Working with Arthur C. Danto, Michael Kelly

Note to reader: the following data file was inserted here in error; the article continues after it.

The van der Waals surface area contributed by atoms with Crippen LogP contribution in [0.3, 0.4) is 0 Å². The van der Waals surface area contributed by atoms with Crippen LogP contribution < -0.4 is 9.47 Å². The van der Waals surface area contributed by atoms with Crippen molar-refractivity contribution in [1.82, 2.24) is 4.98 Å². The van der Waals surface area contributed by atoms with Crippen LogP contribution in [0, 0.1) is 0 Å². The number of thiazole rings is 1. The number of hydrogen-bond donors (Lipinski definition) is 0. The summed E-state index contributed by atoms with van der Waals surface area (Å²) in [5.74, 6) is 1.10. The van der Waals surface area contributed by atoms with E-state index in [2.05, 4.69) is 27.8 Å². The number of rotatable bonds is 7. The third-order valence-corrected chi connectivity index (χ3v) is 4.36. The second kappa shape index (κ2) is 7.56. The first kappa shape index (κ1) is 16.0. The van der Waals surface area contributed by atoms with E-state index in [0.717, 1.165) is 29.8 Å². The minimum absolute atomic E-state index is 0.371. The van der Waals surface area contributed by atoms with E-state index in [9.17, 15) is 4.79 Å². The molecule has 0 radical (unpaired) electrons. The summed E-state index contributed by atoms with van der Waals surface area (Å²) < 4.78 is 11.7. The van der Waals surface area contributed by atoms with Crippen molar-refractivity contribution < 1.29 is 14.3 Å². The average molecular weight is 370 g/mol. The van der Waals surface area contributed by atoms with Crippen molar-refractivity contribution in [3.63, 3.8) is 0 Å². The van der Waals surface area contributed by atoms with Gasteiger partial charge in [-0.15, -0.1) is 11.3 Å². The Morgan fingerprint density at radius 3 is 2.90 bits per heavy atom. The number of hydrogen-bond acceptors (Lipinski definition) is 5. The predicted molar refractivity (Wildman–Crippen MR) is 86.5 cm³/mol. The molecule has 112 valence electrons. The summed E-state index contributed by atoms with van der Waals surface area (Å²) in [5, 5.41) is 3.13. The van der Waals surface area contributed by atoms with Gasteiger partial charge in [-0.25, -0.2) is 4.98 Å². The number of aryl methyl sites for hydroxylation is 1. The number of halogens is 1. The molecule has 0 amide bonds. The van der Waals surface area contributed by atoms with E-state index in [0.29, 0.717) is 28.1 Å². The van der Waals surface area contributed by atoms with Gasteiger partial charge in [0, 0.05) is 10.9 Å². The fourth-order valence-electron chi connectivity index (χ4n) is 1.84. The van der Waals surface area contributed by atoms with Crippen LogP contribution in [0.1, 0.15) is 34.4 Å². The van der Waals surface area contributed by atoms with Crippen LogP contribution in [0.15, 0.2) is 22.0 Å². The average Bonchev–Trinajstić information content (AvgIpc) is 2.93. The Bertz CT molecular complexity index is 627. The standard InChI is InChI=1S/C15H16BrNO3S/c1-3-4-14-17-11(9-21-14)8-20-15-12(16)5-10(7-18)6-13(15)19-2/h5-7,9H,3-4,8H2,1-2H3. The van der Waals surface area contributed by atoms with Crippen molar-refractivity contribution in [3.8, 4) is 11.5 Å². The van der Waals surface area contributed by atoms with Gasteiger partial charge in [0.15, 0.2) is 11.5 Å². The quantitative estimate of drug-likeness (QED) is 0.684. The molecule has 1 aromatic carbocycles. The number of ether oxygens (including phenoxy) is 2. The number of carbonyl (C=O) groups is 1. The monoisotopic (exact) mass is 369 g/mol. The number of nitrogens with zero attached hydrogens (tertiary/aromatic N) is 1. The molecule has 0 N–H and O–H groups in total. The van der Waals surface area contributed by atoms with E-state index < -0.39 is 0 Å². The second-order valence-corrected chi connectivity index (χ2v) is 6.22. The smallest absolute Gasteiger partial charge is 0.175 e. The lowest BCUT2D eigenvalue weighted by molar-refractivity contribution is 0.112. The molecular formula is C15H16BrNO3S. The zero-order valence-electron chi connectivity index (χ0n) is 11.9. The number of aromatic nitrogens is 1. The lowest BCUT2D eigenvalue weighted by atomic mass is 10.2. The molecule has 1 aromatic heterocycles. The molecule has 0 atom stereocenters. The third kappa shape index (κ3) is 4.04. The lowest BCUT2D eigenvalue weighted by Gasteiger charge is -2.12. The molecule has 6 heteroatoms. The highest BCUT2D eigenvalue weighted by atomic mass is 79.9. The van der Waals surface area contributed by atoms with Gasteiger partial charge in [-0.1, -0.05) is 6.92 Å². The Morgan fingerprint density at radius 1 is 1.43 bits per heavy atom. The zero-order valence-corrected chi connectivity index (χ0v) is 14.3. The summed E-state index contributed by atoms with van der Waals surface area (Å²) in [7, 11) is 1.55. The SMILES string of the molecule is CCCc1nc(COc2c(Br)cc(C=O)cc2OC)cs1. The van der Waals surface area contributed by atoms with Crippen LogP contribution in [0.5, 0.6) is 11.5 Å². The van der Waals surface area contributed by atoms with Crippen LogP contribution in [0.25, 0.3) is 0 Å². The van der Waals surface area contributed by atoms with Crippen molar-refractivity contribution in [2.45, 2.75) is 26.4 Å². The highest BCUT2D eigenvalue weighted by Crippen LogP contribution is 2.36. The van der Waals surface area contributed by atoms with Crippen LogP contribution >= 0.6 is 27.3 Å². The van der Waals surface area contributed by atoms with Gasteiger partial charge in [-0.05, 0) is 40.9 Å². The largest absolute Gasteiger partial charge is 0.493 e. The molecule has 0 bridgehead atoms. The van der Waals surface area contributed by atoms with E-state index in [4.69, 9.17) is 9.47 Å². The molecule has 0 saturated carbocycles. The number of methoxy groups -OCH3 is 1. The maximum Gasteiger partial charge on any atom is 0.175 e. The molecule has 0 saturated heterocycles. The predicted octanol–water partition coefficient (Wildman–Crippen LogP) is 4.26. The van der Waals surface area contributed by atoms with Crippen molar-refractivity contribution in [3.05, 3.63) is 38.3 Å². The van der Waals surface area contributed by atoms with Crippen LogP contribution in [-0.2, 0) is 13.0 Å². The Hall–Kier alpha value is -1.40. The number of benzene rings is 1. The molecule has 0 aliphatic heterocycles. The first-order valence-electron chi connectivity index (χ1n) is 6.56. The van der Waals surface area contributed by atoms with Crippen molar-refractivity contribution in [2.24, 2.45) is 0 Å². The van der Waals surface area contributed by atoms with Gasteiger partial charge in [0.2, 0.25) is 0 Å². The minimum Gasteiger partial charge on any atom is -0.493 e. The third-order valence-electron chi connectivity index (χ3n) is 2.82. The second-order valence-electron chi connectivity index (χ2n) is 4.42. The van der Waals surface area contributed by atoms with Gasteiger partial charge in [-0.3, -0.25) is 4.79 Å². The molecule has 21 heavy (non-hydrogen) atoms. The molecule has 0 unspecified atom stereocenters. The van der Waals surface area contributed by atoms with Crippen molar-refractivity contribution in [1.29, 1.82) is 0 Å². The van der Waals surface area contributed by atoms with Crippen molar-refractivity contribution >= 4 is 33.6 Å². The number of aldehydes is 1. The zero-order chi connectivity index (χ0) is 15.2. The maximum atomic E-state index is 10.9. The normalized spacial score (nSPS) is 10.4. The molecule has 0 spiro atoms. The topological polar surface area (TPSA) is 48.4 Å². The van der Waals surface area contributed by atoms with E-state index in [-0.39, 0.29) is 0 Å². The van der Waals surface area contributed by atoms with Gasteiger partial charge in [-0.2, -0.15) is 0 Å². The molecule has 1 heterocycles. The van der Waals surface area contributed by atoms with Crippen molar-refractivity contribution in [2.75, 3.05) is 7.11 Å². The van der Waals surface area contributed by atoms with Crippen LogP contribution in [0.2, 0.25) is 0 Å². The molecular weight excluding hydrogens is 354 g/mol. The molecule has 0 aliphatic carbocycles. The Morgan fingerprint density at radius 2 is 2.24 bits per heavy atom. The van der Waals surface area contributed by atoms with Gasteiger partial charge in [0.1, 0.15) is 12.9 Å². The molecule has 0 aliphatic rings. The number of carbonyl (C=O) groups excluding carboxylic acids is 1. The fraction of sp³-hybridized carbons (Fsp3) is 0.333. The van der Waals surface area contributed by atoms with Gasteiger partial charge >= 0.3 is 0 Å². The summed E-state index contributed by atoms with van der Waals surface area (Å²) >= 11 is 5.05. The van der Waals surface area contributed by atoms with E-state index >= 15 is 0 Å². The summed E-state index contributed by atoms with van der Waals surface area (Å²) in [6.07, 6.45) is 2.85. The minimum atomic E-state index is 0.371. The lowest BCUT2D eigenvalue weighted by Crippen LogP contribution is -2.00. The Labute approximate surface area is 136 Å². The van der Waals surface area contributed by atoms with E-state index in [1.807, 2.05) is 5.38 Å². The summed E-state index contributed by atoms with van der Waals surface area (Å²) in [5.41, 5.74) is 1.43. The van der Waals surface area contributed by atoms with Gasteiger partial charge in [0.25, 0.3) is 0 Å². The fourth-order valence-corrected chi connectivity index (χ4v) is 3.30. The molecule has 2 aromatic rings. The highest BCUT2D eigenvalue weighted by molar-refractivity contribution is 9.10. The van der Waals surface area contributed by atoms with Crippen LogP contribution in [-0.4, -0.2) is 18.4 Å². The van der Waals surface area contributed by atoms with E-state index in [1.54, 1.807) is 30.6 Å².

I first met Arthur in person when I was being interviewed in 1986 for the Managing Editor position at the Journal of Philosophy at Columbia University (he was President of the Journal). The second, informal interview took place at the December annual meeting of the American Philosophical Association, held that year in Boston. Arthur suggested that we meet at the Institute of Contemporary Art, located at the time next to a fire station on Bolyston Street. When I arrived, Arthur was talking to a few friends, so I waited, thinking we would be meeting alone. But he called me over and introduced me to Nelson Goodman and Richard Wollheim, who were standing in front of a contemporary work on paper by David Salle. If Goodman was wondering when the work was art, if it were, and if Wollheim was closely seeing in the work hoping to discern it as whatever the artist intended it to be, Arthur was mischievously disinterested in making any aesthetic judgment of it, though he was already an art critic for The Nation. He was instead trying to understand what could account for the work’s ontological status as art. It embodied meaning, he divined, even if the meaning it embodied were largely to provoke vexing questions about art among some of the world’s leading experts at the time. Whether good or bad, Salle’s work corroborated Arthur’s definition of art as embodied meaning, to which he added “wakeful dreams” as a third criterion in his last, recently published book, What Art Is.